Polyurethane belt: This type of belt has the advantage of being both elastic and flexible keeping constant tension on the drive sheave and rotor. The disadvantage is that after some time, typically 3-5 years, the material loses its flexibility and becomes brittle. These belts are welded together using a heat source similar to a soldering gun. The belts tend to fail at this joint unless the weld is expertly done.
Polyurethane interlocked link belts: This type has a better life than the solid polyurethane belt but does not provide elasticity so the belt must be tensioned by an idler wheel or in some other fashion. Chain Drive: This type although expensive is reliable. The drawbacks are that they require lubrication and are difficult to repair and replace. Standard V-belt drive. The standard V-belt has the advantage of superior life, it is easily found at most supply stores and is easy to repair or replace. This belt is not elastic so some type of tensioner is required. One manufacturer uses a uniquely simple system of gravity tensioned dual V-belts. The motor is secured to a simple pivot plate so the weight of the motor tensions the belt. This system is extremely reliable and requires no maintenance. Motors: The motor should be sized properly for the load and constructed to operate for 10 years minimum at maximum load. The motor will require some form of speed reduction to turn the wheel at the required RPM. This is accomplished by the use of reduction sheaves and belts. This adds to potential failures and increases maintenance needs.
The picture to the left shows one manufacturer’s drive system. The motor turns a reduction sheave via a standard V-belt. The reduction sheave is connected via a jackshaft with two bearings that transfer the power to the main drive single V-belt via a spring-loaded idler pulley. There are a number of failure-prone areas and maintenance issues associated with this complex layout.
The picture to the right shows a Thermotech drive. This drive uses a gravity tensioned standard V-belt and a simple grease-lubricated geared speed reducer. This design greatly reduces the failure areas and requires no maintenance.
Rims: The rim provides the structure to hold the rotor together and compress the media, eliminating movement within the spoke system. Higher compression of the media reduces media movement. The picture on the left shows a single-piece steel rim broke at the joint with the spoke. Constant flexing of the connection at the rim bolt connection caused metal fatigue which eventually caused a catastrophic failure.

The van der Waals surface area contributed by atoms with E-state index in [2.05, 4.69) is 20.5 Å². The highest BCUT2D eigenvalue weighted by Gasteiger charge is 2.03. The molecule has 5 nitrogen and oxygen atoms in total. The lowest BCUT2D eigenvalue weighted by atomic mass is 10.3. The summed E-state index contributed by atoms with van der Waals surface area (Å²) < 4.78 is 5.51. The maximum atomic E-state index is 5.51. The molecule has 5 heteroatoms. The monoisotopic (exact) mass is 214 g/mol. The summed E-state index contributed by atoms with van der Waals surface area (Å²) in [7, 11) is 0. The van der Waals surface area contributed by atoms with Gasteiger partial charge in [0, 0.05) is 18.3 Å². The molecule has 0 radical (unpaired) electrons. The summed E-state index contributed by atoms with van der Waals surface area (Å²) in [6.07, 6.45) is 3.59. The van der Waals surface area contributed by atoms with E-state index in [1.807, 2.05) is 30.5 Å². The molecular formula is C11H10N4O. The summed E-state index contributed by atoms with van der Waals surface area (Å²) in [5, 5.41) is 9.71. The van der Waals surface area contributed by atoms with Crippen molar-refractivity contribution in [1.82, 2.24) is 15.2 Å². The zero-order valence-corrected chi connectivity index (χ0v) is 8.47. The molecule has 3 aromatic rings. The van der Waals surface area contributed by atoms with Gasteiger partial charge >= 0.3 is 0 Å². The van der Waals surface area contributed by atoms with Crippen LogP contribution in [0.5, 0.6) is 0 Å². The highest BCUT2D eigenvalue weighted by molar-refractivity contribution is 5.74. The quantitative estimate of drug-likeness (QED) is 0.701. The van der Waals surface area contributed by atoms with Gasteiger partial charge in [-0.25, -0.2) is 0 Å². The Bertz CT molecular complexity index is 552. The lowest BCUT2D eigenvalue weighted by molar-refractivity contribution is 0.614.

The picture on the right shows one manufacturer utilizes a welded two-piece rim of a unique patented design that allows for individual compression of each media section. This can provide for a 10X increase in media compression. This eliminates media movement and the two-piece rim design provides enhanced strength eliminating metal fatigue that caused the single-piece rim above to fail.
Design Life: A reasonable expectation is an AHU component would last as long as an AHU – 25 years. The design life of the wheel is determined by the design life of the crucial rotor components. These are the components that are not easily repaired or replaced. These include the media, hub, shaft, and bearings. The easily replaceable components are the belts, drive, and motor. A good starting point for the lifespan is bearing life. A properly selected tapered roller bearing has been sized for a minimum L-10 lifespan of 290,000 hours or 25 years. It would then seem a reasonable goal to design all other critical components to this same standard. Thermowheel® bearings are designed for an L-10 life of 1,000,000 hours so that if poorly maintained they still meet our goal.
There are 10 key reliability areas to take into account when selecting a heat recovery wheel.
• Segmented Media
• Low to Zero Deflection Spokes
• High Strength Rims
• Patented rim connection system eliminates media failures
• Tapered Roller Bearings L-10 life 1,000,000 hours
• Shafts Machined To Specified Tolerance
• Simplified Standard V-belt Drive
• Non-contact Low Bypass Seals Bolted To The Frame
• 10 Year Warranty On All Parts And Labor
There is one company that provides all these features and improvements in their heat wheel
Thermotech Enterprises – Zero Failures Since 1985